Media chiefs defend legacies. Fairfax’s newsrooms are bigger than they were 25 years ago, CEO Greg Hywood wrote in the Fairfax metros over the weekend, in the latest attempt to address persistent criticism over job cuts and accusations of declining quality at company’s flagship mastheads.

In January 1976, he wrote, the Financial Review had 25 journalists and managed to be the country’s pre-eminent financial publication. These days, it employs has five times that number:

“So when the cry goes up about Fairfax Media giving up on quality journalism because we are reducing staff numbers I am incredulous. Since when has quantity got to do with quality?”

As to whether Fairfax relies too much clickbait, Hywood says that trashy content has always existed, particularly as the papers swelled to accommodate advertising in the 1970s and 80s. He added that the company was still investing in quality journalism, citing the awards it won as proof:

“At no time in Fairfax Media’s long history has the company devoted more resources and support to this area. That won’t be changing.”

The SMH and Age house committees have publicly released a letter in response saying they’d love to speak to Hywood about quality journalism.

“In 2016, our reporters are busier than ever. Instead of one print product a day, we file throughout the day for our websites, apps, mobile, social media channels, Apple Watch ­ and print, including many supplements that weren’t around in 1976.

“What worked at the AFR 40 years ago has no relevance to the fragmented audience we now face. If we don’t give our readers and viewers original, quality journalism ­ right now ­ they’ll leave and get their news somewhere else. It’s that simple. And with that audience goes our chance to make money in the other parts of the business that depend on traffic from our journalism, such as Domain and events. Our newsrooms face this dilemma every day.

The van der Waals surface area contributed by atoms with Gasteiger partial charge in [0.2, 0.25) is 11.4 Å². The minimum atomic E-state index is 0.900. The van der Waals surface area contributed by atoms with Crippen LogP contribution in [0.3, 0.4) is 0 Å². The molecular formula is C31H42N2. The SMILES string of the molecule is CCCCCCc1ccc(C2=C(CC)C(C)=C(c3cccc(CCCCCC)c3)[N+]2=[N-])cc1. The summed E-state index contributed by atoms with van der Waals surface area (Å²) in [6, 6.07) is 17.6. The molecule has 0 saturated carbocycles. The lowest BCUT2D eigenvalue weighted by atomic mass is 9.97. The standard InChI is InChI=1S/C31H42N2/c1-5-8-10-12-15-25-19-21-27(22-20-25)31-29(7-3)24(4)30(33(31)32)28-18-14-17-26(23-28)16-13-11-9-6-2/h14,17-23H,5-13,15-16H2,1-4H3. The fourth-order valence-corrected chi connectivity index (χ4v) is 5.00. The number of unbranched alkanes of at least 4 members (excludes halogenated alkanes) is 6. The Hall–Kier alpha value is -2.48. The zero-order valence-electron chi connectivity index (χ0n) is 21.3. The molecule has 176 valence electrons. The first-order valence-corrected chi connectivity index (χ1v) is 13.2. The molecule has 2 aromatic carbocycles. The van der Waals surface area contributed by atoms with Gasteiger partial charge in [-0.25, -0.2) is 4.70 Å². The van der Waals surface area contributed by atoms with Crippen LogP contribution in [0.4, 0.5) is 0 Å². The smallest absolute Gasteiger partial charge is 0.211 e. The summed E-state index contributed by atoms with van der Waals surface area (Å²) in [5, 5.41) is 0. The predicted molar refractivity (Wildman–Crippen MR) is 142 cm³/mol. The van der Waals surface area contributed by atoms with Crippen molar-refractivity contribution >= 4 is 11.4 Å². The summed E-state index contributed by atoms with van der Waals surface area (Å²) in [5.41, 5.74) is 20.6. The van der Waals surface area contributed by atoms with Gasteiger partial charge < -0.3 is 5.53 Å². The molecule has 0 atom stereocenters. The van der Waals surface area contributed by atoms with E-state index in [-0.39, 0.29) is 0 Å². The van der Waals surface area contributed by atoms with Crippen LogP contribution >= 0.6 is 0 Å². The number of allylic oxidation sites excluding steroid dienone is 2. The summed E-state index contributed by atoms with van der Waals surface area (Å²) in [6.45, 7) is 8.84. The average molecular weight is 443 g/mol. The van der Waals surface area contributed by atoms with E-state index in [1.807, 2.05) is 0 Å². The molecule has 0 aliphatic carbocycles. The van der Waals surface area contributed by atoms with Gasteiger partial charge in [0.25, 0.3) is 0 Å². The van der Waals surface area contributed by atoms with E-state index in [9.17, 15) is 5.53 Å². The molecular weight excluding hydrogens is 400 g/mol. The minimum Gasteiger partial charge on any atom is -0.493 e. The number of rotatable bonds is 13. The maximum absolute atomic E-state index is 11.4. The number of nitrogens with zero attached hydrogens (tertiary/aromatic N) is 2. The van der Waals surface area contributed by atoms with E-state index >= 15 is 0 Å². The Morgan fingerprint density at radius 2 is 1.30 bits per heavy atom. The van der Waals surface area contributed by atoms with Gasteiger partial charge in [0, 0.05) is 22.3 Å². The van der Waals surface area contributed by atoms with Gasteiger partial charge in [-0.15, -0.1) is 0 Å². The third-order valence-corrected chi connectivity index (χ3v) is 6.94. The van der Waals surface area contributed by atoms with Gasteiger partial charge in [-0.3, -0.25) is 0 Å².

“We’ve changed a lot in the past 40 years. Management needs to keep up. Old school thinking and nostalgia won’t cut it in the new media landscape.

Hywood wasn’t the only one defending his legacy over the weekend. In a 20-minute interview with Media Watch (cut for broadcast, but the full thing is online), outgoing ABC managing director Mark Scott said it wasn’t the ABC’s fault that quality mastheads had trouble convincing readers to sign up to paywalls, as free websites like The Daily Mail and The Huffington Post were greater competition than the ABC.

This follows persistent criticism (mainly in News Corp’s papers) that the public broadcaster, with its guaranteed funding and lack of commercial considerations, was making it impossible for commercial publishers to compete online. The ABC has the third most-popular news website in Australia, according to Nielsen, and its figures have improved in recent years.

Scott also warned that jobs would go if the ABC’s funding were not maintained in the latest funding round (to be revealed in the federal budget — as Crikey has previously reported), and when asked how he remained so calm despite the pressures of the job, said he had “a complex relationship with [his] cat”. — Myriam Robin